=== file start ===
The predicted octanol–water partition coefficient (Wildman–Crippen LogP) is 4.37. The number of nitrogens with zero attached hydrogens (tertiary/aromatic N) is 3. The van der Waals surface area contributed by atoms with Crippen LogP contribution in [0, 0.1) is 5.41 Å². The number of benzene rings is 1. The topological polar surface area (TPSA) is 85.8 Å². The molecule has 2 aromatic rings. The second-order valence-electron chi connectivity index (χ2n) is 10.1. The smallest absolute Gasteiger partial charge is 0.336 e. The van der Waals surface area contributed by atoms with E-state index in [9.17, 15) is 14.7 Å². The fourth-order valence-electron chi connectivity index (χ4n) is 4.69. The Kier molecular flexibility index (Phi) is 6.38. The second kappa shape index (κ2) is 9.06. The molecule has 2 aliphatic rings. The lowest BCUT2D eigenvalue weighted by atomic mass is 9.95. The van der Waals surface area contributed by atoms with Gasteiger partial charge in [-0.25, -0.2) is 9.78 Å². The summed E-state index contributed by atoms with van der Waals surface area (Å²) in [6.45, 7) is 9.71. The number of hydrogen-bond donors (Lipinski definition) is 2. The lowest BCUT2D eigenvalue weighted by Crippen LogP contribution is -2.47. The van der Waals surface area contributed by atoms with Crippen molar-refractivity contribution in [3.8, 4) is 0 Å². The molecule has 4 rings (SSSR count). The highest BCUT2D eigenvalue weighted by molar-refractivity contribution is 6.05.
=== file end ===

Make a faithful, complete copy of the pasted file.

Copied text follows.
The predicted octanol–water partition coefficient (Wildman–Crippen LogP) is 4.37. The number of nitrogens with zero attached hydrogens (tertiary/aromatic N) is 3. The van der Waals surface area contributed by atoms with Crippen LogP contribution in [0, 0.1) is 5.41 Å². The number of benzene rings is 1. The topological polar surface area (TPSA) is 85.8 Å². The molecule has 2 aromatic rings. The second-order valence-electron chi connectivity index (χ2n) is 10.1. The smallest absolute Gasteiger partial charge is 0.336 e. The van der Waals surface area contributed by atoms with E-state index in [9.17, 15) is 14.7 Å². The fourth-order valence-electron chi connectivity index (χ4n) is 4.69. The Kier molecular flexibility index (Phi) is 6.38. The second kappa shape index (κ2) is 9.06. The molecule has 2 aliphatic rings. The lowest BCUT2D eigenvalue weighted by atomic mass is 9.95. The van der Waals surface area contributed by atoms with Gasteiger partial charge in [-0.25, -0.2) is 9.78 Å². The summed E-state index contributed by atoms with van der Waals surface area (Å²) in [6.45, 7) is 9.71. The number of hydrogen-bond donors (Lipinski definition) is 2. The lowest BCUT2D eigenvalue weighted by Crippen LogP contribution is -2.47. The van der Waals surface area contributed by atoms with Crippen molar-refractivity contribution in [3.8, 4) is 0 Å². The molecule has 4 rings (SSSR count). The highest BCUT2D eigenvalue weighted by molar-refractivity contribution is 6.05.